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What’s Missing From Your PPC Strategy? Ask Bing.

More searchers than ever are using Bing. Take advantage with MSN Ads where you’ll see less competition and lower CPCs and CPAs when compared to Google Ads.

Not using Bing yet as a verb? You might want to reconsider. Bing search added more than a million new preview users and topped 100 million daily active users since integrating ChatGPT in February. How can you as a marketer use this to help you reach your goals? Take another look at MSN Advertising to place your PPC ads in front of Bing searchers – set-up is fast (you can import directly from Google Ads) and less competition means lower CPCs and CPAs when compared to Google Ads.

Should I advertise on MSN?

While Microsoft’s Bing search engine has offered pay-per-click (PPC) advertising since 2006, it is still often ignored by B2B digital marketers who believe that Google Ads will give them the biggest bang for their marketing buck. Though it’s true that Google owns 63% of the PPC market share today, I’ve seen increasing success for my clients using MSN Ads over the years and with the release of ChatGPT giving more users a reason to visit Bing, I would argue that now is the best time to expand on the PPC success you’ve created in Google Ads and add MSN Ads into your paid media mix.

Before jumping in, there is a quick and easy way to test the MSN waters. Assuming you already receive a decent amount of valuable SEO traffic, you can view your Bing / Organic traffic in Google Analytics to get an idea of how the searchers on MSN measure up by comparing your Bing organic traffic to other channels.

In GA4, you’ll want to go to Acquisition, then choose Traffic Acquisition. The top row gives totals and averages. Once you find the row for Bing organic traffic, look at metrics such as time per session and engagement rate. In the screenshot here, we can see that the MSN organic traffic isn’t over-performing; however, average engagement time and events per session are above average and fairly comparable to Google organic, so it’s a good indication that there is enough of your target audience searching on MSN that offering targeted, paid ads could be beneficial.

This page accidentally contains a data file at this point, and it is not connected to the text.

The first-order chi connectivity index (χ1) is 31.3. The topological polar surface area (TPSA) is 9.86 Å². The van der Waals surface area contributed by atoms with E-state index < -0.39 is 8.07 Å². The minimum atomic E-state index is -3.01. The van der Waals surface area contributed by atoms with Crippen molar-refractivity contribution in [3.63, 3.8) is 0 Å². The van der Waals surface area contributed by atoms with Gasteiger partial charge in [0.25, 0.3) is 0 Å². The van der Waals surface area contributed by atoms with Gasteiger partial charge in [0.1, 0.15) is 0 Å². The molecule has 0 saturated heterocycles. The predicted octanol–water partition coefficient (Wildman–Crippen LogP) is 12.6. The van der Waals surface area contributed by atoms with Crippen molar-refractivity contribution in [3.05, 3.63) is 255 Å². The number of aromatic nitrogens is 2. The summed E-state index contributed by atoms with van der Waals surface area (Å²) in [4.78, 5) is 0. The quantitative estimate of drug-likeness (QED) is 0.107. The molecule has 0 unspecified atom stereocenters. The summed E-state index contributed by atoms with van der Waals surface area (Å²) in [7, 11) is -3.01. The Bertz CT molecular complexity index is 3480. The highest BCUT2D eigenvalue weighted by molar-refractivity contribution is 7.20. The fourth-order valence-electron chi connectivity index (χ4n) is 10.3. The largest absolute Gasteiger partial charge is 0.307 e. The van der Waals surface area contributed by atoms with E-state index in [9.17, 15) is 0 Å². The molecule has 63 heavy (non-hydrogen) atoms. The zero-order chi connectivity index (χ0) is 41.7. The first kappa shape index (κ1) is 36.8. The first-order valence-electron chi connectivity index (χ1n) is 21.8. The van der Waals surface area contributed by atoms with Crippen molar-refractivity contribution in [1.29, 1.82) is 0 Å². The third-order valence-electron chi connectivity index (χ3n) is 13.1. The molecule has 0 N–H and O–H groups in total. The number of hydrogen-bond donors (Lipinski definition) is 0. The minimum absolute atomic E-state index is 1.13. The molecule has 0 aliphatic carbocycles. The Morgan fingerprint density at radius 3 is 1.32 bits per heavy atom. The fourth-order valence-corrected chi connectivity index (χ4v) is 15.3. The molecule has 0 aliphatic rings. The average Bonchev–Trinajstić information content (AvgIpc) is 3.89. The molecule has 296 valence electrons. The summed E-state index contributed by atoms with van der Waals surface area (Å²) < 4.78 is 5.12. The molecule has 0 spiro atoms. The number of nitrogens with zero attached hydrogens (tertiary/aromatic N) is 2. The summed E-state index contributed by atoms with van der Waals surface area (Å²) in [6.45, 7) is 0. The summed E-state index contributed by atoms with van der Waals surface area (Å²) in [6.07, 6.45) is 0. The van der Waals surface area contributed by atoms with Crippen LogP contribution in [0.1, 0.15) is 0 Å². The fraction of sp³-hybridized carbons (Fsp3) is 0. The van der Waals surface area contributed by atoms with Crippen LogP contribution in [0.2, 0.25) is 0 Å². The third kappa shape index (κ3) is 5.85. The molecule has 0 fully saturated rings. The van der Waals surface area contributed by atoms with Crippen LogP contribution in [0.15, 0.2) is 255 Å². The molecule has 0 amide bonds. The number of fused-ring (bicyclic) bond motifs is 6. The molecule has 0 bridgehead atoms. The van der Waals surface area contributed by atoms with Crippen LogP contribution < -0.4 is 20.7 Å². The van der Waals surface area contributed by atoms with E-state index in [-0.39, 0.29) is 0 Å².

How do I advertise on MSN?

First, sign up for a new MSN Advertising account. Next, the easiest thing to do is choose “Import from Google Ads”.  If you are doing your first test in MSN, after being prompted to sign into your Google Ads account, choose Advanced Import and then Import specific campaigns and ad groups. This will allow you to choose a campaign or a few campaigns to test, rather than your entire account.

Once imported, check for any unexpected errors (this includes looking at all account and campaign settings). Lastly, and this might be your favorite part, decrease your budgets by and any manual bids by two-thirds. Yes, two-thirds. As a general rule, this seems to work pretty well and you can check back in a day or two and adjust as needed.